Embracing real-world problems

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Embracing real-world problems

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Stanford’s d.school [ROH SOH-YEONG]

It all began in a classroom at Stanford’s d.school. Five graduate students - Jane Chen, Linus Liang, Naganand Murty, Rahul Panicker and Razmig Hovaghimian - were taking a design thinking course, Extreme Affordability.

The course focuses on designing necessities for developing nations with few resources and technology. It is a popular class among the school’s curriculum. In fact, a product that is changing the world - Embrace - was born right there.

Embrace is a kind of incubator for premature babies. Five graduate students took note of the fact that 4 million infants die from hypothermia each year. Most underdeveloped countries don’t have enough incubators or electricity. After meeting mothers in India and Bangladesh who had lost their babies, they began designing a replacement for an incubator under $200.

They soon realized that maintaining the right temperature for the babies would drastically increase the chance of their survival and devised a sleeping bag padded with wax. If you heat up the wax, they can maintain their optimal body temperature for more than four hours. Thanks to the idea, babies in the places without $20,000 incubators can be saved. The class project finished with a successful prototype in 2007. The five students were then on course to high-paying jobs in Silicon Valley upon graduation.

But something made them stick to the project. As it turned out, the team moved to Bangalore instead of Silicon Valley the following year. They chose India, where the infant fatality rate is high.

What they experienced in the next three years until the first version of the product came out in 2011 was completely different from what they had imaged at Stanford. Prejudice and reality were blocking their passion.

But they didn’t give up. The students, who studied aviation engineering, business management and computer science, found that saving lives was worth devoting their youth.

Their story is well-known. The project that began in a university classroom is now saving tens of thousands of infants worldwide, thrusting Stanford’s d.school in the spotlight. On the other side of the Pacific Ocean, the design thinking boom that originated from the d.school is sweeping Korea. In an age when people are thirsty for innovation and creativity, many of them are gathering as if they found an oasis.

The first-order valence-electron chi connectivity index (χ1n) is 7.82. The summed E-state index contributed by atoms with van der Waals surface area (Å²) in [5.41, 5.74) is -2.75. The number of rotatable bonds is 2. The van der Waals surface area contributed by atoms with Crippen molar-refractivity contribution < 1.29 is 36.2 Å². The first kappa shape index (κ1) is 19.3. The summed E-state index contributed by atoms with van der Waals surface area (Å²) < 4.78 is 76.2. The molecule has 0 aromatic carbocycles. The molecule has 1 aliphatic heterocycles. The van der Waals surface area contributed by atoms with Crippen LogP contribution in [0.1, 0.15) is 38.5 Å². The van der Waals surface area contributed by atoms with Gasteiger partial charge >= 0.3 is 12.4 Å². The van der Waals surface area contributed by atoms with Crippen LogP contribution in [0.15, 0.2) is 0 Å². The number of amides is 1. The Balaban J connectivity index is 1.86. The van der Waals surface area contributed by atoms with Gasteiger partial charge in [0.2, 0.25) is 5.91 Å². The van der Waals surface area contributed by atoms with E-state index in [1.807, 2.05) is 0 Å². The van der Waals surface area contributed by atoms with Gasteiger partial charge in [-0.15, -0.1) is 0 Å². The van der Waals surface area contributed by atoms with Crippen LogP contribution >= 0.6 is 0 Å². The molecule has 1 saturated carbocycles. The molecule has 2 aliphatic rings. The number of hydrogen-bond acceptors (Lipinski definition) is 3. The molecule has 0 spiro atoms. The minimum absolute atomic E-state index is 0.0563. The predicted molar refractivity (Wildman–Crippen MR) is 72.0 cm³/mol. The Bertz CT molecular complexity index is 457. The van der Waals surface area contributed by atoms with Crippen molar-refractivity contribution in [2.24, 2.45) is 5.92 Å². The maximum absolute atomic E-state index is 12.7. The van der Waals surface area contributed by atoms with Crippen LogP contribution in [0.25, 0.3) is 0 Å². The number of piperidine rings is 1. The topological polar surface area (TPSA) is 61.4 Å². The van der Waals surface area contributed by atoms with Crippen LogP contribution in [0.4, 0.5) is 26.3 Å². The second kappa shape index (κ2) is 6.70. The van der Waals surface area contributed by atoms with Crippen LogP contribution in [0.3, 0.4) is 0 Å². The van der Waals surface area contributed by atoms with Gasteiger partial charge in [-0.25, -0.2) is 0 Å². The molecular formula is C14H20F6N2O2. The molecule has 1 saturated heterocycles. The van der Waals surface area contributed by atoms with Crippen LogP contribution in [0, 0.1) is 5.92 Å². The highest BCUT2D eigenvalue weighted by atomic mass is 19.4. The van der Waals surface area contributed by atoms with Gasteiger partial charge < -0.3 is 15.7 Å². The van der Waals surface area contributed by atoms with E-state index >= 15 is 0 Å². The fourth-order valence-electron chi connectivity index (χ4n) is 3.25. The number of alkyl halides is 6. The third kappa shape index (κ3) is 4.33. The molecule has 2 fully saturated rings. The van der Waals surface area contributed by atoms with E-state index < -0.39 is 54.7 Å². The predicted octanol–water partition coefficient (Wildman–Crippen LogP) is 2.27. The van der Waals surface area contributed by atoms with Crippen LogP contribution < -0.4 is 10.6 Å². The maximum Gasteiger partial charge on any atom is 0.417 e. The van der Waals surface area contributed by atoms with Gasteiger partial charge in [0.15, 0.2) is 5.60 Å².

But it has to be verified whether it is an oasis or a mirage. When I was a student at Stanford 25 years ago, the d.school did not exist. But it wasn’t hard to spot it on campus. It was the colorful space in the uniquely beige limestone-lined campus. It didn’t even have its own building; instead, it was created in the space between the engineering school and the design school - only with a separate roof. This place was filled with students in small groups engaging in intense discussions.

When I asked what “design thinking” was all about, Professor Larry Leifer, one of the founders of the d.school, said, “Empathy!”

One should move a step further from user-oriented design to reflect the emotion - and even internal struggles - of the user.

Just like the Embrace team at Stanford, the designers need to get deep into the situation of the users. They must be able to experience the users’ discomfort as well as laugh and cry together. It takes sacrifice, but the outcome is amazing. The students simply designed a baby warmer and the world changed.

Having proposed an interdisciplinary problem-solving based on empathy as a new design paradigm, the d.school is changing the entire Stanford campus. Newly constructed buildings are designed so that various departments can share common areas like the cafeteria.

The departmental knowledge accumulated in the 20th century is crumbling before the rise of academic convergence and fusion. Funding is being channeled to convergence-themed research projects.

Ongoing discussions on innovation in higher education also evolves around the d.school. As the discussions about the need to reform the overall education system to tailor it to the needs of industrial society are held around the world, the d.school is spearheading educational innovation.

It now focuses more on solving real-world problems rather than abstract questions for the sake of it, while proposing “design thinking” as a new methodology.

As success stories pile up, students have become increasingly passionate about the concept.

After all, education focusing on solving problems leads to “purpose learning.” Let’s look at the problems humanity is faced with in the 21st century. From climate change to polarization to energy, poverty and the refugee situation, not a single problem can be addressed by specialists in a certain area.

What we need is cooperation, collaboration and above all, a sense of mission originating from profound empathy. Instead of choosing a major at college, students may someday need to choose a mission.

I hope to see the establishments of School of Climate Change or School of Hunger soon.


*The author is the director of the Art Center Nabi.

Roh Soh-yeong

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